The pope keeps making news. Last week it was encouraging all those who participate in abortion to seek absolution; this week, it is reforms in the process of having the Church determine whether one's prior attempt at marriage was invalid.
I haven't seen the document translated into English, and I don't know when I will. In any case, I haven't yet finished Laudato Si (the pope keeps stepping on his own headlines), and I have no particular expertise in Canon Law.
My reaction was that most of these weren't big changes, but one of them was: the proposal for an expedited process. Supposedly this will be reserved for special cases; I think it'll be another of those loopholes, intended for rare use, that becomes widespread. For example: "extraordinary ministers of holy communion" were supposed to be an exceptional thing.
Here's what a bona fide expert in canon (i.e., church) law has to say.
A final thought (for now). It occurs to me that the pope may be returning serve to the German and Swiss bishops whose defiance of Catholic moral teaching has come out into the open in recent months.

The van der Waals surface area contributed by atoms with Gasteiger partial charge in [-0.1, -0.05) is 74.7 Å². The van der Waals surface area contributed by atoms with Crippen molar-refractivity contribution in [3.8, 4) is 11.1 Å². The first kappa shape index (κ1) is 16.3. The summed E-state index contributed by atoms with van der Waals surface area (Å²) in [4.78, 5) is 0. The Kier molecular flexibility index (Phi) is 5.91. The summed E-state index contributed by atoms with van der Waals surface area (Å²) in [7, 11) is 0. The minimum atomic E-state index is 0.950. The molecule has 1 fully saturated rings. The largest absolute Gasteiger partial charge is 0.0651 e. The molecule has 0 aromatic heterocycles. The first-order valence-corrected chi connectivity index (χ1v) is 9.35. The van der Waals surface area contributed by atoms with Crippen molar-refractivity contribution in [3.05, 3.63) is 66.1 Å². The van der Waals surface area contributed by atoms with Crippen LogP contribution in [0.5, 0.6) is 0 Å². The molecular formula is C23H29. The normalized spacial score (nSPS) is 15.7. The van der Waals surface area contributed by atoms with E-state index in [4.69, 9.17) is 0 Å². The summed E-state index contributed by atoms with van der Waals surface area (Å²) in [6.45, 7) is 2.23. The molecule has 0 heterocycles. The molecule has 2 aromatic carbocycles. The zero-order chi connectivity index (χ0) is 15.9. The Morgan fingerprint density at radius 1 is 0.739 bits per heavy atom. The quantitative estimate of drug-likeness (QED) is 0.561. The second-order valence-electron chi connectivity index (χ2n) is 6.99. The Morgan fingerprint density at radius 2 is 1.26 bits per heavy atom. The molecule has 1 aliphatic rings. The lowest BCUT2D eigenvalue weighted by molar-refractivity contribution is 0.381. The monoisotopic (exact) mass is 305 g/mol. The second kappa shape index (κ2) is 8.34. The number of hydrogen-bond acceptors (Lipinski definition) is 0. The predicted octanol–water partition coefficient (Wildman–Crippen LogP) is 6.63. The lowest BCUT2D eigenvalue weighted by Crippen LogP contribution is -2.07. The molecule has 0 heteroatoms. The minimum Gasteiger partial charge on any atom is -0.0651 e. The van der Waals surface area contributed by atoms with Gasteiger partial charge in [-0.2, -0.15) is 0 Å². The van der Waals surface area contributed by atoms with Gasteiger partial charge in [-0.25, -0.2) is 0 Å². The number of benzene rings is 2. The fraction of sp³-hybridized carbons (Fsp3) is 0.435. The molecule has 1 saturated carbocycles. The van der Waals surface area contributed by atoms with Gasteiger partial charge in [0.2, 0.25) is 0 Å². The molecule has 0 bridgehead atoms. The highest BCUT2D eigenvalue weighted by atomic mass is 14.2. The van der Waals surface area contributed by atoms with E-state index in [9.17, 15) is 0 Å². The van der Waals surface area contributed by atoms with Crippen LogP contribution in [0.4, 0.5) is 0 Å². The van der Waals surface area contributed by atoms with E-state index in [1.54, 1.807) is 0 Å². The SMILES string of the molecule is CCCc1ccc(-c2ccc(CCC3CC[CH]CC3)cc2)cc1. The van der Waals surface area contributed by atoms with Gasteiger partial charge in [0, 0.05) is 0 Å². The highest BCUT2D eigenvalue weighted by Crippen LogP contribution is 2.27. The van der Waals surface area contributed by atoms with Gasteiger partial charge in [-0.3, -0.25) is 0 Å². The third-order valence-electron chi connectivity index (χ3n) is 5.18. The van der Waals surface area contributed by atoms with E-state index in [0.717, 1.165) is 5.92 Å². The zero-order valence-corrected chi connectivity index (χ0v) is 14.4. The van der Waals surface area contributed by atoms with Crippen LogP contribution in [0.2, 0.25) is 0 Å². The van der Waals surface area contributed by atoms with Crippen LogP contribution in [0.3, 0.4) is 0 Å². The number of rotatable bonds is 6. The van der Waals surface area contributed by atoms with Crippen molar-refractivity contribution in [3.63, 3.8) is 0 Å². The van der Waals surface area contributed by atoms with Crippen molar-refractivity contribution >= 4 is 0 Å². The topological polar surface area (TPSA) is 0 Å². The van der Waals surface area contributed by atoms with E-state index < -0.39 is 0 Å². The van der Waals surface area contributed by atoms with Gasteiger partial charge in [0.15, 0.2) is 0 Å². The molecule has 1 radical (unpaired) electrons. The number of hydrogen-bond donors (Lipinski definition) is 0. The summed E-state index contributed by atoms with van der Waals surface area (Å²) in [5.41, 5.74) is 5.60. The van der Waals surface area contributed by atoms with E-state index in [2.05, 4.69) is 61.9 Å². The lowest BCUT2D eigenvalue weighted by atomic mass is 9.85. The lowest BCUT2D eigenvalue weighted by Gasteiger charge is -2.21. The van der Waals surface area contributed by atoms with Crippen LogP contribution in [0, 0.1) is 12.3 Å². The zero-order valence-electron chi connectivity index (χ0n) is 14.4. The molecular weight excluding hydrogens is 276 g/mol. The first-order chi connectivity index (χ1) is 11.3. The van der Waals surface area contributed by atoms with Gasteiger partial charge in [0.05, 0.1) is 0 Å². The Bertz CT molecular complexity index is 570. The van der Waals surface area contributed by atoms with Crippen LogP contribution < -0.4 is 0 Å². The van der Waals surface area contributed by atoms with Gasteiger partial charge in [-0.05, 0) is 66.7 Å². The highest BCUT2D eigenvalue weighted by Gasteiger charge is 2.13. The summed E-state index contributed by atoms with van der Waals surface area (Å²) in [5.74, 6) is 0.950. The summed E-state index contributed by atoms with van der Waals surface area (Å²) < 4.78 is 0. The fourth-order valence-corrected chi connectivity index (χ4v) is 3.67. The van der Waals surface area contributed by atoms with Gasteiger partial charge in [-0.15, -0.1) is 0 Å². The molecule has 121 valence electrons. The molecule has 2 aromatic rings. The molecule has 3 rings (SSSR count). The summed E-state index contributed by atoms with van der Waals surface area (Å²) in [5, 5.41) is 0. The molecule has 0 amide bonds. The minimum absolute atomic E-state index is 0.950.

Recall that what they say they want is "merely" to make it easier for divorced-and-remarried Catholics to receive holy communion. (In reality, what they are asking for is a revolution in Catholic moral teaching, sweeping aside what we believe about same-sex behavior, contraception, abortion, adultery, sex outside marriage, and the permanence of marriage.) Well, it occurs to me the pope has lobbed it back over the net. "You want to make it easier? This makes it easier." Not that the holy father approves of their defiance, or that he wants the process abused; rather, he may be hoping this gives them a chance to draw back from schism, and this is his saying, in effect, "this is far as I can go."